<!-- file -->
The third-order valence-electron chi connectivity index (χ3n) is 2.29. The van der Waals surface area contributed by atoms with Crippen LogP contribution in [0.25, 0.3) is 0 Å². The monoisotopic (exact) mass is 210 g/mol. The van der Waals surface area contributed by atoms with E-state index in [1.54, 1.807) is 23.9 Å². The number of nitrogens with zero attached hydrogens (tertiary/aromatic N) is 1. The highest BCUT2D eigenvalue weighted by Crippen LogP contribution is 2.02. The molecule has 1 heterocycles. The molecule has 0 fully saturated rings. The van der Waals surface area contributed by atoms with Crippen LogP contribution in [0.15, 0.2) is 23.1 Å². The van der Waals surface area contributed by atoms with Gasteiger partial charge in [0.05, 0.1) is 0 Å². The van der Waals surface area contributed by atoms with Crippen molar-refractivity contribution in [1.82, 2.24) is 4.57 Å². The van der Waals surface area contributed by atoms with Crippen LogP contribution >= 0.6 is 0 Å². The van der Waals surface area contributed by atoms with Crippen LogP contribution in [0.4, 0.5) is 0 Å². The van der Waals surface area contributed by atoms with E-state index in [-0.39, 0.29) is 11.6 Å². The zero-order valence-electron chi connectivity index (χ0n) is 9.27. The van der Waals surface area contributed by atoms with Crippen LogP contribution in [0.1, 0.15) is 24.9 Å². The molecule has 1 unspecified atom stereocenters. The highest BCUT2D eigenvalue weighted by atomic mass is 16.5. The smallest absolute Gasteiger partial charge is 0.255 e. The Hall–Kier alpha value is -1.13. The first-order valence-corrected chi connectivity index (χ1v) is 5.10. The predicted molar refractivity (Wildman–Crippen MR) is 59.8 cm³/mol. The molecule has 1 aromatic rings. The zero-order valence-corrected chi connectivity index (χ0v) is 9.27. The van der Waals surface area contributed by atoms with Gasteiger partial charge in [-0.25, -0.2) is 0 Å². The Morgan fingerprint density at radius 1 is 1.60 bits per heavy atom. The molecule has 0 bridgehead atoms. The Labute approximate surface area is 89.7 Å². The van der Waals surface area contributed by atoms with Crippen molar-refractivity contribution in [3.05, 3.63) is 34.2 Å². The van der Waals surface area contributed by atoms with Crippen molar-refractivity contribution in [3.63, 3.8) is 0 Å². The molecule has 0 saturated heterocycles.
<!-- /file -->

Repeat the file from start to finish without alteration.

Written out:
The third-order valence-electron chi connectivity index (χ3n) is 2.29. The van der Waals surface area contributed by atoms with Crippen LogP contribution in [0.25, 0.3) is 0 Å². The monoisotopic (exact) mass is 210 g/mol. The van der Waals surface area contributed by atoms with E-state index in [1.54, 1.807) is 23.9 Å². The number of nitrogens with zero attached hydrogens (tertiary/aromatic N) is 1. The highest BCUT2D eigenvalue weighted by Crippen LogP contribution is 2.02. The molecule has 1 heterocycles. The molecule has 0 fully saturated rings. The van der Waals surface area contributed by atoms with Crippen LogP contribution in [0.15, 0.2) is 23.1 Å². The van der Waals surface area contributed by atoms with Gasteiger partial charge in [0.05, 0.1) is 0 Å². The van der Waals surface area contributed by atoms with Crippen molar-refractivity contribution in [1.82, 2.24) is 4.57 Å². The van der Waals surface area contributed by atoms with Crippen LogP contribution >= 0.6 is 0 Å². The van der Waals surface area contributed by atoms with Crippen LogP contribution in [0.4, 0.5) is 0 Å². The van der Waals surface area contributed by atoms with E-state index in [-0.39, 0.29) is 11.6 Å². The zero-order valence-electron chi connectivity index (χ0n) is 9.27. The van der Waals surface area contributed by atoms with Crippen LogP contribution in [0.1, 0.15) is 24.9 Å². The molecule has 1 unspecified atom stereocenters. The highest BCUT2D eigenvalue weighted by atomic mass is 16.5. The smallest absolute Gasteiger partial charge is 0.255 e. The Hall–Kier alpha value is -1.13. The first-order valence-corrected chi connectivity index (χ1v) is 5.10. The predicted molar refractivity (Wildman–Crippen MR) is 59.8 cm³/mol. The molecule has 1 aromatic rings. The zero-order valence-corrected chi connectivity index (χ0v) is 9.27. The van der Waals surface area contributed by atoms with Gasteiger partial charge in [-0.25, -0.2) is 0 Å². The Morgan fingerprint density at radius 1 is 1.60 bits per heavy atom. The molecule has 0 bridgehead atoms. The Labute approximate surface area is 89.7 Å². The van der Waals surface area contributed by atoms with Crippen molar-refractivity contribution in [3.05, 3.63) is 34.2 Å². The van der Waals surface area contributed by atoms with Crippen molar-refractivity contribution in [3.63, 3.8) is 0 Å². The molecule has 0 saturated heterocycles.